June 4, 2020

Lefty Driesell’s love shines through in Bias special

Lila Bromberg

I’ve heard countless stories over the past year from University of Maryland alumni and players about the greatness that was Len Bias. They all talked about a flawless jump shot that was the stuff of dreams. Everyone had a favorite Bias story. And they could each recount the exact moment they found out that the Terp had died from a cocaine overdose.

But one voice was missing — former Maryland head coach Lefty Driesell, who was fired in the aftermath of the tragic death. So I was ecstatic to hear from him Tuesday night on a SportsCenter special honoring Bias.

“I was surprised when I heard he was going to be on. He normally will not talk about this at all,” said Derrick Lewis, who played with Bias under Driesell from 1984-86. “I would imagine it still hurts a lot for him.”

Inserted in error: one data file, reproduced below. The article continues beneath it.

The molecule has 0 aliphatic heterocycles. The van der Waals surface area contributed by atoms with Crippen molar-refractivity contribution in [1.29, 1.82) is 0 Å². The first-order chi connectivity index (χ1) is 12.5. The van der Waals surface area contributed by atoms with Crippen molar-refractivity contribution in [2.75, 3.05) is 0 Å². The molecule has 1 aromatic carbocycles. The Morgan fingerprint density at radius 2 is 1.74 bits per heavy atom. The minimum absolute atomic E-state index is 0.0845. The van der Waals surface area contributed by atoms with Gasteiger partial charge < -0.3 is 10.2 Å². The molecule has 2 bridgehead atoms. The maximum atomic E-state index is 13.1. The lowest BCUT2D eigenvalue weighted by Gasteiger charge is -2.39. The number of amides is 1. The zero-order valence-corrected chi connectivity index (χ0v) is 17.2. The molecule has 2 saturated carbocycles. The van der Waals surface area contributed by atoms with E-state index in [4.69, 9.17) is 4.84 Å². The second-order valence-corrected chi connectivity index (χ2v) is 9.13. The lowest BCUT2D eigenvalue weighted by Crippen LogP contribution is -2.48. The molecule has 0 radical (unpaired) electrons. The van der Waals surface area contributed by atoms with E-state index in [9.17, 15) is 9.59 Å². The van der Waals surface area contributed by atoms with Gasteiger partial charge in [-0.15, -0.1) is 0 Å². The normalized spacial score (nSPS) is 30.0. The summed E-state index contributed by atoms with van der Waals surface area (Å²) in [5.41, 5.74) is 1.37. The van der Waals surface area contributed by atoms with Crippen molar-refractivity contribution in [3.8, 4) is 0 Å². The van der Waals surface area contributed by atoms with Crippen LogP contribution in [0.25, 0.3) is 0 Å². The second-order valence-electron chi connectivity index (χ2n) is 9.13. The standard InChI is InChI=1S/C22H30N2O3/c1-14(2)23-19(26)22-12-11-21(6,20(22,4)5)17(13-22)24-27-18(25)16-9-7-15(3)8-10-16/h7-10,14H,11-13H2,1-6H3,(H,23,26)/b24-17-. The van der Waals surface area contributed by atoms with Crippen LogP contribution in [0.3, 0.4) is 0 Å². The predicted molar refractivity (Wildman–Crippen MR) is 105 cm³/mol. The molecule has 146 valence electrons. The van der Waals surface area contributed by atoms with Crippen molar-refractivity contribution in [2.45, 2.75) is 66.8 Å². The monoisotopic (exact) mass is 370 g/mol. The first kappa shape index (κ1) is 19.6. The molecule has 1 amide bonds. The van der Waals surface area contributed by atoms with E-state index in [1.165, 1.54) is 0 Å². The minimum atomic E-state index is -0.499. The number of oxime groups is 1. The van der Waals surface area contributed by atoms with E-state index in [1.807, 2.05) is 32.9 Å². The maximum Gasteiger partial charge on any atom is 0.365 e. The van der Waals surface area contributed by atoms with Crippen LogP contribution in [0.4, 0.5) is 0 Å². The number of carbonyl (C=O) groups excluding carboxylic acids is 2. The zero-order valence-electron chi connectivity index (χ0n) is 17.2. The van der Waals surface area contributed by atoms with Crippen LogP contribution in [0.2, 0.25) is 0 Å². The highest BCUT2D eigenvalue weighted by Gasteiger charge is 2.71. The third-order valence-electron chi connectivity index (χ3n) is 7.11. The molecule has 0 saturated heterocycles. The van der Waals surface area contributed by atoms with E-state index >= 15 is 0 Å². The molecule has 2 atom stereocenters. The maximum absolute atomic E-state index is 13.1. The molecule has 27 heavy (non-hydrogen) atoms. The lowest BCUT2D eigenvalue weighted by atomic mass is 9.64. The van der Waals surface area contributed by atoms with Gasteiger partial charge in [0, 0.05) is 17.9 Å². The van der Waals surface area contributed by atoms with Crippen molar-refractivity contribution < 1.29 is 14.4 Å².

Driesell opened by remarking that he’s certain Bias is in heaven. He shared inside stories like how he’d often take the eventual No. 2 NBA Draft pick out of practice because he was just too good. And he defended a legacy often shadowed by its end, saying that his son, Chuck, who was roommates with Bias, swore he wasn’t a drug addict, but rather someone who rarely had a beer on nights out.

“His words mean a whole hell of a lot,” said Walt Williams, who played at Maryland from 1988-82 before an 11-year NBA career. “When he talks about Len you can feel the love in his spirit.”

As Driesell spoke, the pain of losing Bias was also evident. But his voice, complete with that raspy southern accent that I’d only been told about prior, was needed. It made the special great.

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